With the aid of social media, the community responded in force with some donating their time and services. A crowd funding campaign to raise money to reconfigure the bookshop space, upgrade the IT system and build a website in our battle for survival; was launched in March 2017. This raised £12,500 and has allowed us to start the work and provide the tools to attempt to find sustained financial viability. We wish to thank all those who have contributed to our exciting project and for supporting our attempts to make New Beacon Bookshop survive for the future.

In January 2022 New Beacon came under threat of closure again and a very succesful crowdfunding appeal was launched. An administrative group will be set up to ensure the expenditure of the crowdfunding monies is accountable, transparent and used solely for the purposes publicly stated.

There will be no quick fix in these uncertain times. New Beacon Books will carefully consider all options for the difficult aim of developing a realistically sustainable and viable future.

New Beacon Books will need your continued support to survive into the future. New Beacon Books needs you, as well as the younger generation, elders and students to visit the bookshop, order books on the website or by email. Get literature, poetry, gain knowledge and ideas. Invite New Beacon Books to provide bookstalls for your events, schools and places of work. Support New Beacon Books’ events and campaigns. Register your contacts on New Beacon Books’ website and we will keep you updated. New Beacon Books’ future will depend on your support.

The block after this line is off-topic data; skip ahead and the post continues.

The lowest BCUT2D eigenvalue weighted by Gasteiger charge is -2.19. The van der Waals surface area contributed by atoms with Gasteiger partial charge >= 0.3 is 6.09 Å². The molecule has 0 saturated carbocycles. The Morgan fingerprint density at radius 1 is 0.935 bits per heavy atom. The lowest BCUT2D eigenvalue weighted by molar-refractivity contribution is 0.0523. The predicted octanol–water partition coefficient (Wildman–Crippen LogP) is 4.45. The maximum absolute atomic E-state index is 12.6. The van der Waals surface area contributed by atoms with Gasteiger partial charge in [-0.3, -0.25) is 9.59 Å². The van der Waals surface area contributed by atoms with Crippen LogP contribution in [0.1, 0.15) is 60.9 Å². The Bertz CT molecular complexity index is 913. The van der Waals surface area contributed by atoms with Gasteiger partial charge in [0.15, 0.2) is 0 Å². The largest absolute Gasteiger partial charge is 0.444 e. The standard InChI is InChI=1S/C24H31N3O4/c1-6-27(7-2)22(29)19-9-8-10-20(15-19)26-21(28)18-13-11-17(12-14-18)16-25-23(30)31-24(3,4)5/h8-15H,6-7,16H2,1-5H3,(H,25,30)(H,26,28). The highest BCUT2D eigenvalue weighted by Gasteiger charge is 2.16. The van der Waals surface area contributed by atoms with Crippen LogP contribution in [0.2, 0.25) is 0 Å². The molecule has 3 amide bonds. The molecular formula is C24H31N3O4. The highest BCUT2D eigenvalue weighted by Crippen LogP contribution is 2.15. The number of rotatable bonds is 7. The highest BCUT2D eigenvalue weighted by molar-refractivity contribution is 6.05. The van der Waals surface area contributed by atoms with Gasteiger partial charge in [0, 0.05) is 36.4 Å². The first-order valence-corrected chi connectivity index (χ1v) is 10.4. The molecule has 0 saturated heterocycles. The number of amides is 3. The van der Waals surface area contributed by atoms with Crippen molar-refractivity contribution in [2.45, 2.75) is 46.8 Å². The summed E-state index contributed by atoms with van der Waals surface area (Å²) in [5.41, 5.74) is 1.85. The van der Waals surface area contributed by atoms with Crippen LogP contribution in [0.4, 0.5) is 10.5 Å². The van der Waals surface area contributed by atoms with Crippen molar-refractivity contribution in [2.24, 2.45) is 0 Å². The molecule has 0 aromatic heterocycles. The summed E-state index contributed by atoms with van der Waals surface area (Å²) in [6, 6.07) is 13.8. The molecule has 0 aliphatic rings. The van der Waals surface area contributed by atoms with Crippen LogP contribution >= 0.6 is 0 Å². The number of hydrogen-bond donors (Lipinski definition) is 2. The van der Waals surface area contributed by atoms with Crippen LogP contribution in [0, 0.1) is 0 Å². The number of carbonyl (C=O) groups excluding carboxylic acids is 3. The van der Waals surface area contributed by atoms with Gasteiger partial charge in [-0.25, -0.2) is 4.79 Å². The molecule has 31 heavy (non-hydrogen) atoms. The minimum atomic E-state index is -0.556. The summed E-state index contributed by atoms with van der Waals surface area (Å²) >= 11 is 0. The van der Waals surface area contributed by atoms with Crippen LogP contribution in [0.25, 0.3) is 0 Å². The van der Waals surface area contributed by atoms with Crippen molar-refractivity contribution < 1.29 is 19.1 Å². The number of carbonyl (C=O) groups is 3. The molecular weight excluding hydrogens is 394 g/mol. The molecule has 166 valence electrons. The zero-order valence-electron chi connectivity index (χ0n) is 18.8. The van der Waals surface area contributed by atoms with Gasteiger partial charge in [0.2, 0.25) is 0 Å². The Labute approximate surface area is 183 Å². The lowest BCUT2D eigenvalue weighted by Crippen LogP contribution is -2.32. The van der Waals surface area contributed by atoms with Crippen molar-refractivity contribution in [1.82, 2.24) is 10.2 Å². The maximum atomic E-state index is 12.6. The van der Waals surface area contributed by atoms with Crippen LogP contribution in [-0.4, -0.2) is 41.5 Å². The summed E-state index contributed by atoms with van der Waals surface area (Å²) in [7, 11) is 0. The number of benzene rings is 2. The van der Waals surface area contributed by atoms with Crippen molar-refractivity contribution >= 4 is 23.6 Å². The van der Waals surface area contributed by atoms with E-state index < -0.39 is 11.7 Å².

The crowdfunding has been a huge success and shows what is possible and it proudly expresses our collective values. It has given New Beacon Books an important lifeline and has increased its options. A great achievement.

New Beacon Books would like to sincerely thank everyone who has contributed to the crowdfunding and has offered assistance.

https://www.newbeaconbooks.com

Radical Bookselling History Newsletters


In 2019 we – Dave Cope, John Goodman, Rick Seccombe and Maggie Walker – organised a conference on the history of radical bookselling 1970-2000. Our aim was to celebrate the phenomenon of radical bookshops and begin to assess their impact, record their history and preserve what records remain. We invited as many people as we could trace who’d worked in the 100 or so radical bookshops and distributors that existed over that period, plus a few who were still in the much-reduced trade. In February 2020 we published an illustrated report of the conference in pdf format. It is DOWNLOADABLE HERE.